Still-Developing Cubs Storylines

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Today is Groundhog Day, which is a good time to stay in on an unexpected (well, the weather guys expected it but I didn’t, really) snow day and watch a classic comedy.  Especially since the stupid groundhog predicted another six weeks of winter.  That groundhog has to be stopped.  Thankfully, they used Punxsutawney Phil instead of Troy Polamalu, because while football is nice and all, I can’t take another six weeks of it…

Also, bless the great Polamalu.  Now on to baseball!

Cubs Storyline #1: Does it make sense to go after James Shields?

I’ve been thinking about this off and on (so, apparently, has Myles at Obstructed View) and the idea is pretty simple.  If James Shields’ market has stagnated and he may have to accept a smaller deal in terms of years and/or money, then there has to come a price point at which the Cubs front office asks Tom Ricketts for flexibility to add him and boost marginal win totals on the front end rather than playing it safe and waiting for 2016, when the free agent class (especially pitchers) is richer.  I’ve proposed the Ervin Santana one-year pillow contract as well as a Tim Lincecum-esque two-year, big money deal.  There’s also the idea that if the market is really lukewarm for Shields, then he may have to settle for a contract like what Ubaldo Jimenez got from the Baltimore Orioles.  Jimenez also rejected the qualifying offer before Baltimore knocked on his door after months of waiting, but Shields is objectively a better pitcher so the money amount should be more than the 4 years/$50MM Jimenez got.  Ideally, with the mileage and age of Shields, you’d want him for 3 years or less, so as I said before, a situation worth monitoring.  As for his reputation as a playoff flake, I just say this: at least he can GET you to the playoffs, and you have to get to the playoffs before you can suck on the big stage.  Just get there and figure it out later.  However, the thought is that the Cubs don’t just randomly dive into a free agent signing, as Theo Epstein and Jed Hoyer like to cultivate relationships during the recruitment process similarly to what they did with Jon Lester, so who knows.  Then again, they pretty much swooped on Joe Maddon right away, and it’s unlikely that the Cubs brain trust would ever let a good opportunity slip by.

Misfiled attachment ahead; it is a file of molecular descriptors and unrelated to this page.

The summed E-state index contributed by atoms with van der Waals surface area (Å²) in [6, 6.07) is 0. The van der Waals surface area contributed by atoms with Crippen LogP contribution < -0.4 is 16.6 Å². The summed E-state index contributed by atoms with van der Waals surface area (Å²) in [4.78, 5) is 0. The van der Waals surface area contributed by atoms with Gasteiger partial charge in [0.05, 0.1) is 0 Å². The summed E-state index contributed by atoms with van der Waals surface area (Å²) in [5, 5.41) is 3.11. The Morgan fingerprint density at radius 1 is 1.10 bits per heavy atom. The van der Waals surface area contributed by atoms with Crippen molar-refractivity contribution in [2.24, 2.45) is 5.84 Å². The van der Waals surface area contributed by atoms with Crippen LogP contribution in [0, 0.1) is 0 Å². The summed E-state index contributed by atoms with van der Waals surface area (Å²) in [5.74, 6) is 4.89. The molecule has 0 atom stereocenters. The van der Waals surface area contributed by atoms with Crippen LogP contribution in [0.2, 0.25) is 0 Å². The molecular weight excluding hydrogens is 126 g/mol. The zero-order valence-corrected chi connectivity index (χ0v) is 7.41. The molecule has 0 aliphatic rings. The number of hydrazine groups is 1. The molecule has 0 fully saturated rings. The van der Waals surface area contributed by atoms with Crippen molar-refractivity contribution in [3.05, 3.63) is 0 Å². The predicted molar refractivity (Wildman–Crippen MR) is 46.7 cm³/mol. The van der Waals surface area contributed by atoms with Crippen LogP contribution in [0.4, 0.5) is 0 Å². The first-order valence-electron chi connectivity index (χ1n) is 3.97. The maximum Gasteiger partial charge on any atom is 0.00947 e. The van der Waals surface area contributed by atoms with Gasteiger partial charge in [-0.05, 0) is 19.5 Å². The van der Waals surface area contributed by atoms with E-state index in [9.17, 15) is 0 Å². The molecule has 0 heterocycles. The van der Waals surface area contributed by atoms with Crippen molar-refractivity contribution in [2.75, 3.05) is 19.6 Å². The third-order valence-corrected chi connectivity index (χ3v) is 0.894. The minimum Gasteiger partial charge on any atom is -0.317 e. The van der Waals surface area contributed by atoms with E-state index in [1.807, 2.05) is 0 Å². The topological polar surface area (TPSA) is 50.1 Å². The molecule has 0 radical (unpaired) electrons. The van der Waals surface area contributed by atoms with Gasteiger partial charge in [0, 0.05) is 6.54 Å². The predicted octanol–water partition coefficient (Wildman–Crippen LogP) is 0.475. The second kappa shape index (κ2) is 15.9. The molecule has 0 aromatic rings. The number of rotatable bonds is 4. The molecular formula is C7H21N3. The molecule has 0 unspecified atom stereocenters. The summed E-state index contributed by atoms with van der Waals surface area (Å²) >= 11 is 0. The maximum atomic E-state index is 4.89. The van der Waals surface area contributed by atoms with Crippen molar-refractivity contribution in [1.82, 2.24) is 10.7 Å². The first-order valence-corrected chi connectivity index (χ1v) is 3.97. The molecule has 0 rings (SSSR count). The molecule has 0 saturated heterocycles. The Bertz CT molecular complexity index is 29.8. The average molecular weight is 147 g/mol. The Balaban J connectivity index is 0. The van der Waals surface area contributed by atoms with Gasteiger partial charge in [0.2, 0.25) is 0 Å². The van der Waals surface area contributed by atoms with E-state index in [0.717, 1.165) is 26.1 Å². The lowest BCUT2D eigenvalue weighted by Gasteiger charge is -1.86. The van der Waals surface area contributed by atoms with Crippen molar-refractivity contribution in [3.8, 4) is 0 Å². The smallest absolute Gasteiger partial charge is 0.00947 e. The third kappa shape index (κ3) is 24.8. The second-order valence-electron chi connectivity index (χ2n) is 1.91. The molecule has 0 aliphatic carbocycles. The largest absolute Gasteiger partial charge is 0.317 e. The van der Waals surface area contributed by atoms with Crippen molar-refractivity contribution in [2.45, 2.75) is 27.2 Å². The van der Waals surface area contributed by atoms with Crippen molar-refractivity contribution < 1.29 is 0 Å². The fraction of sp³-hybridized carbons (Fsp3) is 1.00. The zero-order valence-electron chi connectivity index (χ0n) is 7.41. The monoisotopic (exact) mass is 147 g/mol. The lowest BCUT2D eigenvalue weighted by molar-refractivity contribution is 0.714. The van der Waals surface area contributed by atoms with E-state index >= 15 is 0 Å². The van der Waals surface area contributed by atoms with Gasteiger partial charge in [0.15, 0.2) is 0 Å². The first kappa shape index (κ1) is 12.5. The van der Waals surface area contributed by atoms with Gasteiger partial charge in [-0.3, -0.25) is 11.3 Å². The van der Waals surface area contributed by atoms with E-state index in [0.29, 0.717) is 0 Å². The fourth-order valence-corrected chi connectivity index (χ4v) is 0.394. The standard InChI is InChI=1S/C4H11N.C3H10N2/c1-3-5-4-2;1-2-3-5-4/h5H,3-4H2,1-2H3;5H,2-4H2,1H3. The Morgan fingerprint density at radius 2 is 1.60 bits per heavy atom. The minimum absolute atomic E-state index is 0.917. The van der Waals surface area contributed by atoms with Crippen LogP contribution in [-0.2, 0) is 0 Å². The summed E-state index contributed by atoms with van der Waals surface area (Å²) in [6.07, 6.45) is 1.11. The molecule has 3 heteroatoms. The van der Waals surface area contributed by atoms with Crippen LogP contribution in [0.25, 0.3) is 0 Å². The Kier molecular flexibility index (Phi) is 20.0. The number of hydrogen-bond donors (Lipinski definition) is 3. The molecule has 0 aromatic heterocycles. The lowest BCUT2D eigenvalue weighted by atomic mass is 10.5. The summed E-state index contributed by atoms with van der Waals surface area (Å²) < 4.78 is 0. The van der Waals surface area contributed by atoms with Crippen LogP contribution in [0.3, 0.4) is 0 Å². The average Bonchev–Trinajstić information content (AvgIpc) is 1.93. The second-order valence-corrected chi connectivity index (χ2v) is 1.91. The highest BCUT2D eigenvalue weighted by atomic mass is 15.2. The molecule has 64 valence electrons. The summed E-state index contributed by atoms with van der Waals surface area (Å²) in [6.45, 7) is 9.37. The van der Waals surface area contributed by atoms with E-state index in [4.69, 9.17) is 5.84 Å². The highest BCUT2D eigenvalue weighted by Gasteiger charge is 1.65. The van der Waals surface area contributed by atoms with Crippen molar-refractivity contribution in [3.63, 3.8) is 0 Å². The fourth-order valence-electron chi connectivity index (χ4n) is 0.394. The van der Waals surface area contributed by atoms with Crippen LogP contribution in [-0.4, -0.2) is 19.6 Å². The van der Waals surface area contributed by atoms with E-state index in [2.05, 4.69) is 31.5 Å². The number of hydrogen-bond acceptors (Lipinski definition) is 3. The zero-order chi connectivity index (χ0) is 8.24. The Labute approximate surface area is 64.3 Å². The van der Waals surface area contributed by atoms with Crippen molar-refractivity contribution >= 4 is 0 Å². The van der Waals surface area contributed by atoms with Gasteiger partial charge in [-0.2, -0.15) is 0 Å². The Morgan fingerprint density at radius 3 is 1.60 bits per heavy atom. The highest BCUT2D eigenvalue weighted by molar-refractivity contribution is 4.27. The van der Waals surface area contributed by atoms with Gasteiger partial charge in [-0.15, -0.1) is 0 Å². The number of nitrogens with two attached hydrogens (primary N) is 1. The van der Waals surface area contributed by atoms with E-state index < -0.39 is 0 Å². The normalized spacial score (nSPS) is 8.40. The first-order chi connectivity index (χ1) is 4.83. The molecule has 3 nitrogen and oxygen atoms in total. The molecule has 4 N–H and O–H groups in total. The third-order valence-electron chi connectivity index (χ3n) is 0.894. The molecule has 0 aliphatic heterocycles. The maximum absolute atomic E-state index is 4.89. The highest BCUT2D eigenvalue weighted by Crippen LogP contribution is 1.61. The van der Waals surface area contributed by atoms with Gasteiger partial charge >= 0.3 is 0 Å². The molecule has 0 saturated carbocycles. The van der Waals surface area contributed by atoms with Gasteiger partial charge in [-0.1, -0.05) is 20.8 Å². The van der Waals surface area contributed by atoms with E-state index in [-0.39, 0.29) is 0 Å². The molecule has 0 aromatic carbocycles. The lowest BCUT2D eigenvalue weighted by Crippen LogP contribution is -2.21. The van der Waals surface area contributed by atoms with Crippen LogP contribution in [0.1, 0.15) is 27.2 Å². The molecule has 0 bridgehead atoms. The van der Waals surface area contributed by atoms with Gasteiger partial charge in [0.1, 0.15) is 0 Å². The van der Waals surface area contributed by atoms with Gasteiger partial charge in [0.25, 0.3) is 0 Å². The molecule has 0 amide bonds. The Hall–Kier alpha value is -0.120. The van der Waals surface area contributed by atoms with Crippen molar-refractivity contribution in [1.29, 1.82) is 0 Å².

Cubs Storyline #2: So what’s up with the lawsuits now?

As you may have heard, the rooftops (in particular, the ones that are going to be blocked by the repositioned video replay boards) are directly suing the Cubs for breach of contract or monopolizing their own product or some stupid crap like that.  I’m not a lawyer and there are a bunch of resources out there (including the lawsuit itself) if you want to read between the lines.  As far as I can tell the Cubs construction crews are continuing to work (even through blizzard conditions) and the business operations folks are just like “whatever” as they keep moving the plan along.  The only inconvenience thus far, other than to the rooftop owners that I don’t care about, is to the bleachers season ticket holders who will have to be relocated or partially refunded as well as the neighborhood, which is suddenly infested with rats.  The overall attitude from Cubs lawyer Twitter (hat tip, you guys) is that this is an annoying lawsuit but it likely doesn’t hurt the Cubs’ renovation plans much, if at all.

Cubs Storyline #3: The Rotation

Assuming that the Cubs stay away from James Shields, then we have a rotation headlined by some order of Jon Lester, Jake Arrieta, Jason Hammel and Kyle Hendricks.  From there, the Cubs have to rely on organizational depth that includes Jacob Turner (an intriguing option if he ever puts it all together), Tsuyoshi Wada, and potential trade candidates Travis Wood and Edwin Jackson.  There’s also this from the MLB Network guys: